Obviously, we at SiDI use those terms all the time, but what are we actually talking about? Are we the health and safety police? Do we want to spoil dancers’ fun? Do we want to stop people taking artistic and creative risk? Definitely not!
Lots of people think of “health and safety” as a set of policies that are put in place to protect workers – necessary but also maybe restrictive and stifling. But healthy and safe dance practice is so much more than industry rules and regulations. It’s the best way to reduce injury risk and to enhance performance.
There’s no getting round the fact that dancers get injured. Injury rates are high in our profession. So what can we do to minimise the risk of becoming injured without limiting the scope of what we want to do as creative, imaginative beings? How can we apply new knowledge to optimise performance and help dancers get the most out of their dancing? In the 21st century, there is now the research potential and the technology to move beyond tradition and thoroughly interrogate how we dance, looking at more effective ways to approach learning and practice.
This isn’t just about making sure that we have a safe, warm space to work in with a good, supportive floor and knowing where the first aid kit and the fire exits can be found. The principles of safe practice are more substantial than these simple fundamentals. They deal with the interplay of environmental, physical, and psychological factors that can have an impact on how effective our dancing can be and should be applied to all dance styles, all levels of ability or participation, and all age groups.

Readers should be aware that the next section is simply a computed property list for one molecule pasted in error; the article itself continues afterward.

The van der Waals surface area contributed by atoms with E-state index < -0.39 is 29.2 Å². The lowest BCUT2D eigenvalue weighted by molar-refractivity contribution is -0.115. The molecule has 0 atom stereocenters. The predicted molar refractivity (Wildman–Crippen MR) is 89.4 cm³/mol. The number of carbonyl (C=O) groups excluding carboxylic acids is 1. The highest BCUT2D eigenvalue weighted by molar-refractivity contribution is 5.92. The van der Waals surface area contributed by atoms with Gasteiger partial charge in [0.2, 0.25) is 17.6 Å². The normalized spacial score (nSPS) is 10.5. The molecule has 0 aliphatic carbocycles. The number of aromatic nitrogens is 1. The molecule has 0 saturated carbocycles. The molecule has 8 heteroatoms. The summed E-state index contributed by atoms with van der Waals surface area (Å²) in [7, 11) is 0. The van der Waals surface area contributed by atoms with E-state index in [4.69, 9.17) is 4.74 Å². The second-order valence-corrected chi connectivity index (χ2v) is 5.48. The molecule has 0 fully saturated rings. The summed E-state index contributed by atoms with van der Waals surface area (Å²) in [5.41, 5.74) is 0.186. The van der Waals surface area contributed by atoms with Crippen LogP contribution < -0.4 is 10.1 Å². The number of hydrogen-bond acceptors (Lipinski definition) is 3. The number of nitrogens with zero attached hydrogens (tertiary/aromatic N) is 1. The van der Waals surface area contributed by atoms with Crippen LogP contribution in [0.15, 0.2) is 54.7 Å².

We can benefit from the greater understanding of different dancing bodies and how the needs of dancers change with their development, level of participation and the stylistic demands of an ever-growing range of genres.
If our own postural anomalies, or changes due to the specific demands of our dance style, result in deviations from anatomically effective alignment, we need to recognise this and address any possible negative effects.
We now know more about physiologically effective ways to warm-up and cool down, when and how best to stretch to recover and improve flexibility, and how to support our bodies with proper nutrition and hydration.
By understanding how to structure dance sessions from a physiological perspective, we can enhance dancers’ learning and experience, making it not only safer but more productive.
Communicating effectively will help to nurture a positive environment so that all dancers are respected and safeguards can be put in place.
Finally, those health and safety guidelines are important to protect people, including knowing how to prepare the environment in which we dance and to mediate risk with injury documentation and insurance.
The more we know about safe and healthy practice, the more we’ll know about how the body (and mind) works, understand how much to push, be aware of why and how we need to recover and ultimately promote enjoyment, satisfaction and longevity in dancing.
By considering safe and health dance practice principles, we will be able to:
- take into account the specific needs of different groups of dancing bodies
- include a physiologically sound warm-up and cool down in our practice
- recognise good functional alignment appropriate to our specific dance style and be able to strive towards it without pushing beyond individual capacity
- understand why, when and how the different types of stretching can be used productively
- encourage fit, well-nourished and healthy bodies that are ready to dance
- balance workload and rest in our classes, rehearsal and schedules
- foster mutually respectful relationships between dancers and dance leaders, using clear communication to ensure instruction and feedback is framed positively and appropriately.